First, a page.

Robert Macnish (1802-1837) was a Glaswegian physician highly interested in altered states of consciousness. Most famously, he wrote a book titled “The Anatomy of Drunkenness”, but he was equally attracted to the phenomenon of sleep and dreaming. Such was his fascination with the topic that he wrote a book about it, of which he published two versions: one in 1830 and another in 1834.
Macnish introduced the phenomenon of sleep as:
[T]he intermediate state between wakefulness and death: wakefulness being regarded as the active state of all the animal and intelectual functions, and death as that of their total suspension. … Complete sleep is a temporary metaphysical death, though not an organic one-the heart and lungs performing their offices with their accustomed regularity under the control of the involuntary muscles.” P. 2
He believed that the main object of sleep was, “to restore the strength expended during wakefulness; to recruit the body by promoting nutrition and giving rest to the msucles; and to renovate the mind by the repose which it affords the brain.” p. 41
But what scientific explanation of sleep did he put forward?
“The Philosophy of Sleep” was actually a popular phrenological text. (Phrenology was the science of localized function in the brain which became popularised in the 1930s.) Although the first edition of the book only made a few occasional references to phrenology, the 1834 edition was full of phrenological discourse and drew heavily from this field to explain sleep, arguing that all kinds of sleep disorders like nightmares, sleepwalking and sleeplessness were caused by conflicting organs of the brain (although he didn’t specify which of these organs were responsible for sleep).
In perfect sleep, as we have elsewhere stated, there is a quiescence of all the organs which compose the brain; but when, in consequence of some inward excitement, one organ or more continues awake, while the remainder are in repose, a state of incomplete sleep is the result, and we have the phenomena of dreaming. If, for instance, any irritation, such as pain, fever, drunkenness, or a heavy meal, should throw the perceptive organs into a state of action while the reflecting ones continue asleep, we have a consciousness of objects, colours, or sounds being presented to us, just as if the former organs were actually stimulated by having such impressions communicated to them by the external senses; while in consequence of the repose of the reflecting organs, we are unable to rectify the illusions, and conceive that the scenes passing before us, or the sounds that we hear, have a real existence. This want of mutual co-operation between the different organs of the brain accounts for the disjointed nature, the absurdities, and incoherencies of dreams. (p.43-44)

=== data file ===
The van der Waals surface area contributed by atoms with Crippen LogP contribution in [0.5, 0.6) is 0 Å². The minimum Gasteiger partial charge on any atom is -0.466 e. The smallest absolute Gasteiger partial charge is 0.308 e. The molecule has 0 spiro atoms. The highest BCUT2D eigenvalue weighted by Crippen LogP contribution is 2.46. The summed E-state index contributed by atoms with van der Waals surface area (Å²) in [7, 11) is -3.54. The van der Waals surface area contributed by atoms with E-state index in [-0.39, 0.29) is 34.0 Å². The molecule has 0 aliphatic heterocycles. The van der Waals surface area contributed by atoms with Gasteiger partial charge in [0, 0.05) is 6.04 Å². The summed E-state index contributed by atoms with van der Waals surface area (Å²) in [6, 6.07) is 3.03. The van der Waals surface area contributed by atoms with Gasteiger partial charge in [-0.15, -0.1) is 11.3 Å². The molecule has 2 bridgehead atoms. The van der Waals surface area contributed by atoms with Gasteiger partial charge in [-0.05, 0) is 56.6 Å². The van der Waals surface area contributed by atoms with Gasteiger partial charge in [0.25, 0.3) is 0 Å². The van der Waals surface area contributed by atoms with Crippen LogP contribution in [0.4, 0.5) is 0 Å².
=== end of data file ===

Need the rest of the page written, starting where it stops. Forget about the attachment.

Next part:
Macnish’s explanation of what dreams were was very similar to our own current understanding of them: “I believe that dreams are uniformly the resuscitation or re-embodiment of thoughts which have formerly, in some shape or other, occupied the mind. They are old ideas revived either in an entire state, or heterogeneously mingled together.” p.49
Macnish enumerated the factors that would bring about the onset of sleep, which were many: a heavy meal, heat, cold, a monotnous conversation (including “a heated church and a dull sermon”), narcotics, and “anything which mechanically determines the blood to the brain”, like tumbling around. He also offered remedies for anyone suffering from sleeplessness: avoiding stimulant drinks, keeping the sleeping chamber room dark, avoiding excessive exercise, mainting a cheerful mood, and avoiding any unpleasant emotions or fantatic images before bedtime. If this advice didn’t work, Macnish suggested taking opim, morphine, hyosciamus or a ‘pillow’ of hops (a small dose before bedtime, which apparently was very succesfull in relieving King George III of his sleeplessness).
Although “The Philosophy of Sleep” was a detailed monograph on sleep and its functions – and a fascinating example of how the science of phrenology was used to explain the phenomenon – sleeping (and the disorders that often accompanied it) was still largely defined as an experience rather than considered to be a source of study.
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Macnish, Robert (1834). The Philospophy of Sleep. New York: D. Appleton & Co.
Kroker, Kenton (2007) The Sleep of Others and the Transformations of Sleep Research. Tornonto, buffalo, London: University of Toronto Press